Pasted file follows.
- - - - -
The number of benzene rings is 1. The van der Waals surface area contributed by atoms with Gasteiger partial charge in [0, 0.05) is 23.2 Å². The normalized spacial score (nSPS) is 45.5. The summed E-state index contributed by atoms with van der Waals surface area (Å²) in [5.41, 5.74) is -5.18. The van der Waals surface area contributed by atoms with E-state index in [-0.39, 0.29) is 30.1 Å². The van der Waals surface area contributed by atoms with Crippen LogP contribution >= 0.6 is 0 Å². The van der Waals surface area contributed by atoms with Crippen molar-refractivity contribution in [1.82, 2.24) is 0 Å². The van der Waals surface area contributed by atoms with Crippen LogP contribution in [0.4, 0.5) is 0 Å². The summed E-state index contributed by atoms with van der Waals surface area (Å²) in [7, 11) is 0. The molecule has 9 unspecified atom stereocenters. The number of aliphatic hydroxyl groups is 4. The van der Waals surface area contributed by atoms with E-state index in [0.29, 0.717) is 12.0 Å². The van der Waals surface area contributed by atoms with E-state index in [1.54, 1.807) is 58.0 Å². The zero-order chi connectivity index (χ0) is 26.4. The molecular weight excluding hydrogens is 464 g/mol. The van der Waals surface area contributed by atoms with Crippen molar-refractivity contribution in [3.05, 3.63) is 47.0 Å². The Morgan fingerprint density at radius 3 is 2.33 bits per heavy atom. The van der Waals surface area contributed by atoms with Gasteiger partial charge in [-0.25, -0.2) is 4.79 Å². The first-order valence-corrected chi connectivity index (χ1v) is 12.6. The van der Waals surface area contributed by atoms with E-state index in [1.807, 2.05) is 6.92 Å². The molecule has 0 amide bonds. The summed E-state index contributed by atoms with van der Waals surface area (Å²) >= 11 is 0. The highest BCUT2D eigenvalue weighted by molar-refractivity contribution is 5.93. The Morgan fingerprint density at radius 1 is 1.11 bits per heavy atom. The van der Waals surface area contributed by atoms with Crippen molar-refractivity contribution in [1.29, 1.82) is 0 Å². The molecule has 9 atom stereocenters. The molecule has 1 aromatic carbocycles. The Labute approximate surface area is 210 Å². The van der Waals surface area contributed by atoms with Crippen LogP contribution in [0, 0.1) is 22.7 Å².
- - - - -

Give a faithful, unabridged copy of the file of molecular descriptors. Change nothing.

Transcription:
The number of benzene rings is 1. The van der Waals surface area contributed by atoms with Gasteiger partial charge in [0, 0.05) is 23.2 Å². The normalized spacial score (nSPS) is 45.5. The summed E-state index contributed by atoms with van der Waals surface area (Å²) in [5.41, 5.74) is -5.18. The van der Waals surface area contributed by atoms with E-state index in [-0.39, 0.29) is 30.1 Å². The van der Waals surface area contributed by atoms with Crippen LogP contribution >= 0.6 is 0 Å². The van der Waals surface area contributed by atoms with Crippen molar-refractivity contribution in [1.82, 2.24) is 0 Å². The van der Waals surface area contributed by atoms with Crippen LogP contribution in [0.4, 0.5) is 0 Å². The summed E-state index contributed by atoms with van der Waals surface area (Å²) in [7, 11) is 0. The molecule has 9 unspecified atom stereocenters. The number of aliphatic hydroxyl groups is 4. The van der Waals surface area contributed by atoms with E-state index in [0.29, 0.717) is 12.0 Å². The van der Waals surface area contributed by atoms with E-state index in [1.54, 1.807) is 58.0 Å². The zero-order chi connectivity index (χ0) is 26.4. The molecular weight excluding hydrogens is 464 g/mol. The van der Waals surface area contributed by atoms with Crippen molar-refractivity contribution in [3.05, 3.63) is 47.0 Å². The Morgan fingerprint density at radius 3 is 2.33 bits per heavy atom. The van der Waals surface area contributed by atoms with Gasteiger partial charge in [-0.25, -0.2) is 4.79 Å². The first-order valence-corrected chi connectivity index (χ1v) is 12.6. The van der Waals surface area contributed by atoms with E-state index in [1.807, 2.05) is 6.92 Å². The molecule has 0 amide bonds. The summed E-state index contributed by atoms with van der Waals surface area (Å²) >= 11 is 0. The highest BCUT2D eigenvalue weighted by molar-refractivity contribution is 5.93. The Morgan fingerprint density at radius 1 is 1.11 bits per heavy atom. The van der Waals surface area contributed by atoms with Crippen molar-refractivity contribution in [1.29, 1.82) is 0 Å². The molecule has 9 atom stereocenters. The molecule has 1 aromatic carbocycles. The Labute approximate surface area is 210 Å². The van der Waals surface area contributed by atoms with Crippen LogP contribution in [0, 0.1) is 22.7 Å².